Celebrating Women Composers in the Classroom

Norton Music’s Assistant Editor, Julie Kocsis, put together a playlist based on Professor Rachel Lusden’s essay in The Norton Field Guide to Teaching Music Theory. In her essay, Lumsden calls for a more diverse and inclusive repertoire in the music classroom, and it’s our hope that this playlist helps you get started.

In her essay in The Norton Guide to Teaching Music Theory, Professor Rachel Lumsden of Florida State University tells a story about a student she had in one of her graduate seminars. While the student, an African American woman in a class full of mostly white males, wrote thoughtful, detailed response papers about the readings, she was often silent during class discussions. But when the class discussed a piece by African American composer Florence Price, this student eagerly engaged in the class discussion. The student later informed Lumsden that Price was the first African American composer she had analyzed for a class. Together, Lumsden and the student realized that she had been more engaged in the class discussion because she felt a stronger connection to the music and the composer due to their similar backgrounds and life experiences.

Lumsden later comments in her essay, “Including works by composers outside the mainstream canon may inspire future generations of students to recognize that music theory is a rich and vibrant field chock-full of tools and approaches that can be used to examine a spectrum of different musics written by a diversity of composers.”

Lumsden’s story shows that students clearly benefit from studying a more diverse repertoire because it allows them to encounter composers and music to which they have a strong connection. This is why, with every revision of a Norton music text, we review the repertoire selections and focus on adding more diverse selections. In fact, the new edition of Concise Introduction to Tonal Harmony features many new selections by female composers, including women of color.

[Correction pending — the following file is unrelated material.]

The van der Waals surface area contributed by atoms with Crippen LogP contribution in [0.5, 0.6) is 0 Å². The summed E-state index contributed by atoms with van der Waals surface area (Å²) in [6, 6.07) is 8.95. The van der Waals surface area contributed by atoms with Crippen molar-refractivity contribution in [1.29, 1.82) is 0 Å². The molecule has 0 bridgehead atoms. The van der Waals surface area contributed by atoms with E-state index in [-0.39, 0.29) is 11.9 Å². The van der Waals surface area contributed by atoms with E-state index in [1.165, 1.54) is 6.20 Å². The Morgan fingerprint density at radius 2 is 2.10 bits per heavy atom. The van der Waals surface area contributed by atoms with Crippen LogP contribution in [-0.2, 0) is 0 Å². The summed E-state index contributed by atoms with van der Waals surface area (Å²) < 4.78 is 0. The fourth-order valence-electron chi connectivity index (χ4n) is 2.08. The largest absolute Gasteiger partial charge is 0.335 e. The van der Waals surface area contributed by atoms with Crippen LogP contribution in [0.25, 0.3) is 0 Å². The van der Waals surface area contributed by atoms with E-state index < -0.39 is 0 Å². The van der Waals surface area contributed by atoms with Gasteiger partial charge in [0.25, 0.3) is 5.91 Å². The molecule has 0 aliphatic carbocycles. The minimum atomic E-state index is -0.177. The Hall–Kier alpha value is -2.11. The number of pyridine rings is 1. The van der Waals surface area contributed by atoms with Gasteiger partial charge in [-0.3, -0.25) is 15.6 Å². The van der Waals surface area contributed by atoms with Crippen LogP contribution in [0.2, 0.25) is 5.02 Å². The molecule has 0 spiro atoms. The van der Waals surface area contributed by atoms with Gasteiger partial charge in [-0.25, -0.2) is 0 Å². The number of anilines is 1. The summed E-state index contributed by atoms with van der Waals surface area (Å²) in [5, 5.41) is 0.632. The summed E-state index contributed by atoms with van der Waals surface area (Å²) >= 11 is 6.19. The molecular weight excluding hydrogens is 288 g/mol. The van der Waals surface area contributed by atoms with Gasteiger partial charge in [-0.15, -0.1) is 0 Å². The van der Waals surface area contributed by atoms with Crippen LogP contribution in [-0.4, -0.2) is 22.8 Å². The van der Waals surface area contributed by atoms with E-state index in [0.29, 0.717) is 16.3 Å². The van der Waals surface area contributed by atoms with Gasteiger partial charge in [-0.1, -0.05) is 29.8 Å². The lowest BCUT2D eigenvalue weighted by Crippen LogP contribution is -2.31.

In an effort to help you teach a more representative, inclusive repertoire, we have created a playlist of selections by women composers. We encourage you to choose two of these selections and teach them this semester.

In this playlist, we highlight pieces composed by such interesting and accomplished women as Barbara Strozzi, Élisabeth Jacquet de La Guerre, Maria Theresia von Paradis, Clara Schumann, Fanny Mendelssohn Hensel, Amy Beach, Bessie Smith, Ruth Crawford Seeger, the aforementioned Florence Price, Alice Coltrane, Joan Tower, Jennifer Higdon, Kaija Saariaho, Yi Chen, Tania León, and Caroline Shaw.

Baroque-era Italian singer and composer Strozzi had eight volumes of her music published in her lifetime, including arias, motets, madrigals, and cantatas. Though Mendelssohn Hensel composed a number of works throughout her life, including over 125 piano pieces and 250 lieder, a vast majority of her music was not printed, as most women were discouraged from pursuing careers in music at the time. In the early twentieth century, Price became the first African American composer to have a symphony performed by a major American orchestra. In 2013 singer, violinist, and composer Shaw became the youngest winner of the Pulitzer Prize for Music. Recently, in January of 2020, the Attacca Quartet’s Orange album, which consisted of recordings of six of Shaw’s pieces for string quartet, won a Grammy Award for Best Chamber Music/Small Ensemble Performance. Additionally, of the six nominated composers for the Best Contemporary Classical Composition Grammy, three were women, including winner Jennifer Higdon for her “Harp Concerto.” Check out our playlist and find your favorite new pieces to teach this semester!